As Greater Sydney starts to open up this week, and a range of new public health orders come into force across the state, several businesses have chosen to remain closed until everyone is allowed entry, rather than refuse unvaccinated customers.
A Sydney barber shop closed its doors on Monday, just hours after reopening, after someone reported to CrimeStoppers that it was allowing entry to unvaccinated customers.
On its Facebook page, Walkabout Barber Enterprises in Warners Bay on the South Coast of New South Wales said that when Police attended the premises, they gave the owner and staff an ultimatum – either serve vaccinated customers only, or to close their doors until 1 December 2021 when all Australians, vaccinated or not, will be able to attend.
In a heartfelt social media post, the business owner explained his desire not to discriminate and chose the latter, saying “If you don’t stand for something, you will fall for anything.” His story has been widely supported.
A Sydney Cafe made a similar decision some weeks ago, saying it would only open its doors once the rules had relaxed, when all Australians could be treated equally.
Plenty of other already-struggling small businesses have followed suit, despite the financial impact.
Big retailers reject customers
The same can’t be said of the big multinational stores though, like Kmart, Best & Less and David Jones. Each of these companies has expressly stated that unvaccinated people are unwelcome.
Big Four bank NAB weighed in on the social debate some weeks ago too, with its ‘JAB’ rebranding which has been labelled by some as a pathetic attempt to appear socially conscious.
For small businesses though, it’s almost an extremely difficult situations. Those who choose to ignore the NSW Government’s new rules face a $5,000 fine, which is a considerable financial blow considering they have not been operational for the past 15 weeks.
There have been plenty of questions about whether the responsibility for the management of health policy should actually fall to business anyway, and small business (the majority of businesses in NSW) have expressed their concerns over a range of issues in relation to the new mandates, including having to make decisions about who can enter their premises, not having the money and resources to provide a dedicated staff member at the door to supervise ‘check-ins’ along with staff safety, should customers become disgruntled at the new rules.
Marginalised and discriminated against
Between now and 1 December 2021, those who are not vaccinated will just have to get used to being social pariahs. The coming weeks could signal the start of large corporations implementing policies with regard to staff too, which is another minefield that businesses must navigate.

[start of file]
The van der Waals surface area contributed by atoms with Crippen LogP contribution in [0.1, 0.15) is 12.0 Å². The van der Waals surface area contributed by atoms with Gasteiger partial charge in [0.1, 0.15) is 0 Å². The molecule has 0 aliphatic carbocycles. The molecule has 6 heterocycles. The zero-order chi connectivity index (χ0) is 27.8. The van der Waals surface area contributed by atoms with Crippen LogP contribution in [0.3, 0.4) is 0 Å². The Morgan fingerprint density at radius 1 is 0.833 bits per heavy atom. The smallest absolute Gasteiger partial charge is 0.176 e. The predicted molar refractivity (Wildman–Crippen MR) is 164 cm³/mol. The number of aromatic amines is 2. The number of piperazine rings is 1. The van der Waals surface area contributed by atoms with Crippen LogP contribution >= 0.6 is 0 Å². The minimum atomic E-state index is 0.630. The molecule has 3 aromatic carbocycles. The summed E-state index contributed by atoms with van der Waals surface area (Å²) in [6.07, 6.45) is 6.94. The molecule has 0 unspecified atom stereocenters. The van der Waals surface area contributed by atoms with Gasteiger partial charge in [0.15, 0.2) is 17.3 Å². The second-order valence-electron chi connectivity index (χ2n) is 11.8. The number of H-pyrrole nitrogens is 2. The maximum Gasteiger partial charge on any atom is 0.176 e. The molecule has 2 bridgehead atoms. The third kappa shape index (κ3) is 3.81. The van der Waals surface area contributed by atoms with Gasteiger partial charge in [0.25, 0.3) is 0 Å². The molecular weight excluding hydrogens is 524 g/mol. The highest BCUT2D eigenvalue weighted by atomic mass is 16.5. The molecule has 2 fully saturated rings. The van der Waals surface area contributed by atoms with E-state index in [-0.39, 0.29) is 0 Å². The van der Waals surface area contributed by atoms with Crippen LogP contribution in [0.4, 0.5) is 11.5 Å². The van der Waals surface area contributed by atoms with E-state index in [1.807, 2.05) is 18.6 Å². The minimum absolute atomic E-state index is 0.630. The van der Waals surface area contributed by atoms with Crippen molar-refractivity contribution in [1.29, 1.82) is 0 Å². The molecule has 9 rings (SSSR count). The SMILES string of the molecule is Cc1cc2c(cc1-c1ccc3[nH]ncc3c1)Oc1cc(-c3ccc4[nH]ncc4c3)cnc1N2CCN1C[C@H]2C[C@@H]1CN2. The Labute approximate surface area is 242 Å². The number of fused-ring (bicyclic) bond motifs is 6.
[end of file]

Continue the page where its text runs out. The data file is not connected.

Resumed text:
Many workers in the Health and Emergency services sectors are already pushing back against Covid-19 vaccination mandates, either by quitting their jobs, or taking the matter to court.
It must be noted that the Federal Government stance has always been that vaccines are voluntary, and there is plenty of video footage floating the internet which shows Scott Morrison saying so.
While the NSW Government seems to believe that mandated vaccinations are the way to stop transmission, this view hasn’t actually been backed up by concrete health advice. Singapore is a case in point. Only days after reaching its 80% vaccination target, it recorded the highest number of delta cases it had ever experienced.
Deep social division
The vaccination was never designed to stop transmission, it was only ever designed to lessen the severity of the virus if contracted. And there are examples of people who have been fully – double-dose – vaccinated and who have subsequently tested positive for the virus.
An example of this is the Sydney woman who travelled to Northern New South Wales for work, and sent the Byron Bay region into lockdown in September. She had tested negative to the virus prior to leaving Sydney, and positive on arrival in Northern NSW.
With so much conflicting information, people should be excused for wanting to take their time to consider the vaccination for themselves. Yet they’re now being discriminated against for doing just that.
And, while it’s one thing to disagree with your neighbour over the fence, it’s another thing entirely to be turned away from retailers and other vital services, including medical care.
But the New South Wales Government continues to perpetuate its hardline stance, at the same time, ironically, as insisting that “we’re all in this together.”
In doing so, it has created a deep polarisation across the state which has not only turned neighbours against each other, but friends and families too, resulting in deep social divisions.
The unvaccinated people of New South Wales, and those who are champions of ‘pro-choice’ are now a marginalised group, discriminated against for no other reason that they exercised their civil right to freedom of choice.